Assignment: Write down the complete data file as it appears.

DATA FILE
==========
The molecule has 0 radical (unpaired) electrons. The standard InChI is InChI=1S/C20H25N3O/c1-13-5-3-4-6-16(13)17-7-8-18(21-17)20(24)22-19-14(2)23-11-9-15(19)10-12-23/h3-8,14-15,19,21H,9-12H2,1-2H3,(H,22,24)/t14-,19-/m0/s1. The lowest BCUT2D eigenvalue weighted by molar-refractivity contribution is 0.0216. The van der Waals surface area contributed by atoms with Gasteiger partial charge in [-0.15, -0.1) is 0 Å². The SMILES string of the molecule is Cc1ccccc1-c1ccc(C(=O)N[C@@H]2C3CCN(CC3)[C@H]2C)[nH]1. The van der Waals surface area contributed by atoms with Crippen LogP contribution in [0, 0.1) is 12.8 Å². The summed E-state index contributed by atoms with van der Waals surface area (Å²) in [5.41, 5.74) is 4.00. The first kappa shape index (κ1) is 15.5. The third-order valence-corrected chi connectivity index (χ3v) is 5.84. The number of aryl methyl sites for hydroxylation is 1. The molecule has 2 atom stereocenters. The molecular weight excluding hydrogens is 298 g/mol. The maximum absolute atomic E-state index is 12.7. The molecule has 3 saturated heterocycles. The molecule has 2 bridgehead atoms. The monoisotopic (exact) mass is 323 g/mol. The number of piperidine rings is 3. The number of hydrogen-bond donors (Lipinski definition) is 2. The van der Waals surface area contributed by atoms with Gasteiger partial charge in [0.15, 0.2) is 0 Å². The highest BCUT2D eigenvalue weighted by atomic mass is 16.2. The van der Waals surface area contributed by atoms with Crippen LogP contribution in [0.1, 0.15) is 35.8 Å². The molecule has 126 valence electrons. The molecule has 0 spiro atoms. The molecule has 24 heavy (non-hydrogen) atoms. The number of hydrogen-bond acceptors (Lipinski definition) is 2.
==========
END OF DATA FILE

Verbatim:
The molecule has 0 radical (unpaired) electrons. The standard InChI is InChI=1S/C20H25N3O/c1-13-5-3-4-6-16(13)17-7-8-18(21-17)20(24)22-19-14(2)23-11-9-15(19)10-12-23/h3-8,14-15,19,21H,9-12H2,1-2H3,(H,22,24)/t14-,19-/m0/s1. The lowest BCUT2D eigenvalue weighted by molar-refractivity contribution is 0.0216. The van der Waals surface area contributed by atoms with Gasteiger partial charge in [-0.15, -0.1) is 0 Å². The SMILES string of the molecule is Cc1ccccc1-c1ccc(C(=O)N[C@@H]2C3CCN(CC3)[C@H]2C)[nH]1. The van der Waals surface area contributed by atoms with Crippen LogP contribution in [0, 0.1) is 12.8 Å². The summed E-state index contributed by atoms with van der Waals surface area (Å²) in [5.41, 5.74) is 4.00. The first kappa shape index (κ1) is 15.5. The third-order valence-corrected chi connectivity index (χ3v) is 5.84. The number of aryl methyl sites for hydroxylation is 1. The molecule has 2 atom stereocenters. The molecular weight excluding hydrogens is 298 g/mol. The maximum absolute atomic E-state index is 12.7. The molecule has 3 saturated heterocycles. The molecule has 2 bridgehead atoms. The monoisotopic (exact) mass is 323 g/mol. The number of piperidine rings is 3. The number of hydrogen-bond donors (Lipinski definition) is 2. The van der Waals surface area contributed by atoms with Gasteiger partial charge in [0.15, 0.2) is 0 Å². The highest BCUT2D eigenvalue weighted by atomic mass is 16.2. The van der Waals surface area contributed by atoms with Crippen LogP contribution in [0.1, 0.15) is 35.8 Å². The molecule has 126 valence electrons. The molecule has 0 spiro atoms. The molecule has 24 heavy (non-hydrogen) atoms. The number of hydrogen-bond acceptors (Lipinski definition) is 2.